135. Memorandum From Samuel Hoskinson of the National Security Council Staff to the Presidentʼs Assistant for National Security Affairs (Kissinger)1


  • RogersDobrynin Talk on South Asia2

You may have already seen the account of Secretary Rogersʼ talk with Dobrynin on Wednesday. (attached)3

[Page 370]

In response to the Secretaryʼs probing concerning the Soviet position on South Asia, Dobrynin made the following major points:

  • —The USSR has no interest in conflict in the area and Soviet policy has been directed toward reducing the danger of conflict.
  • —Some recent developments make it appear to the public, perhaps erroneously, that the US favors Pakistan. After hearing the Secretaryʼs explanation of our arms policy toward Pakistan, Dobrynin implied he understood that in fact that issue was relatively insignificant but that press reports had inflamed tempers.
  • —The intent of the Indo-Soviet friendship treaty was to calm the Indians by assuring them that they had friends at a time when they suspected the Pakistanis of planning hostilities. Dobrynin added the treaty seemed in fact to have had the intended effect.
  • —The guerrilla action in East Pakistan is “practically over” and the real problem is coping with seven million refugees. Dobrynin further volunteered that the Soviets were giving no encouragement to the separatist movement in East Pakistan and said the Soviets had informed the Indians that they will not support demands for a separatist state.
  • —As for Soviet involvement with the Bengali guerrillas, Dobrynin stated, “we do not like to be involved in such things.”

Contrary to the WSAG discussions on August 17 and the subsequent memo4 you sent to each of the members, State never cleared this approach to the Soviets with us. I have raised this matter with Acting Assistant Secretary Atherton (acting for Sisco) who said it was “out of his hands.” I also said that despite the RogersDobrynin talk, we were still expecting to receive the broader scenario for a US approach to the Soviets “before” the outbreak of hostilities.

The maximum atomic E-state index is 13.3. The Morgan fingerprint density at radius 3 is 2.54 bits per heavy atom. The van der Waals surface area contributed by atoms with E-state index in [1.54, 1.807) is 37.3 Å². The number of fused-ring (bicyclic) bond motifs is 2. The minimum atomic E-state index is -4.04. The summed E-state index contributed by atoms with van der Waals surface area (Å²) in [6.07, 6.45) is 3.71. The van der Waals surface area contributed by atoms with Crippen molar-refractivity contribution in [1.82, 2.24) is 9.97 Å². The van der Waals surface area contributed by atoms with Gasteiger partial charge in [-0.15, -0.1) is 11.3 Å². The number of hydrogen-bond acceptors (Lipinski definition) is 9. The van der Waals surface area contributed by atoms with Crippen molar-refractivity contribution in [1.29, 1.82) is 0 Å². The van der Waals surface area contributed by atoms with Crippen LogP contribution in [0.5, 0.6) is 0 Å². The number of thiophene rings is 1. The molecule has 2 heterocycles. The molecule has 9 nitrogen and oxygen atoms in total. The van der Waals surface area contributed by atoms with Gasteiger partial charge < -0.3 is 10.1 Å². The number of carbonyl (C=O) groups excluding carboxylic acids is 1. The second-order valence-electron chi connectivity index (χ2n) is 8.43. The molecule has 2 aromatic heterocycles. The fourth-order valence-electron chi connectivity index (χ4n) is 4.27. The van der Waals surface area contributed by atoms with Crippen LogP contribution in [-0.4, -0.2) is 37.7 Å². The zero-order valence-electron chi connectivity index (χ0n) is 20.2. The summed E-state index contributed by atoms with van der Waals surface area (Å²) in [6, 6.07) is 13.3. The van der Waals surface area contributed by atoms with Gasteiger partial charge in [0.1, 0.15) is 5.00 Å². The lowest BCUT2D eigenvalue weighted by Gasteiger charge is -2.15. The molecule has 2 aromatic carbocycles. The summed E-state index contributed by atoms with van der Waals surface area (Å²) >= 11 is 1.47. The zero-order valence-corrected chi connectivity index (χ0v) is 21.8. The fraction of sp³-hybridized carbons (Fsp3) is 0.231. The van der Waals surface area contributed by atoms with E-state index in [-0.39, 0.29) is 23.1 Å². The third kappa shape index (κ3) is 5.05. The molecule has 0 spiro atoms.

1. Source: National Archives, Nixon Presidential Materials, NSC Files, Box 570, Indo-Pak War, South Asia, 1/1/71–9/30/71. Secret. Sent for information.
  2. The portion of the conversation that dealt with South Asia was summarized in telegram 156613 to Moscow, August 25. (Ibid.)
  3. August 25; attached but not printed.
  4. Kissinger circulated a memorandum on August 18 to the CIA, the JCS, and the Departments of State and Defense in which he reiterated the decisions reached by the WSAG in their meeting on August 17. He stipulated that in drawing up scenarios for U.S. approaches to China and the Soviet Union on the crisis in South Asia the State Department should clear any such approach with the White House before taking action. (National Archives, Nixon Presidential Materials, NSC Files, NSC Institutional Files (H-Files), Box H–082, WSAG Meeting, South Asia, 8/17/71)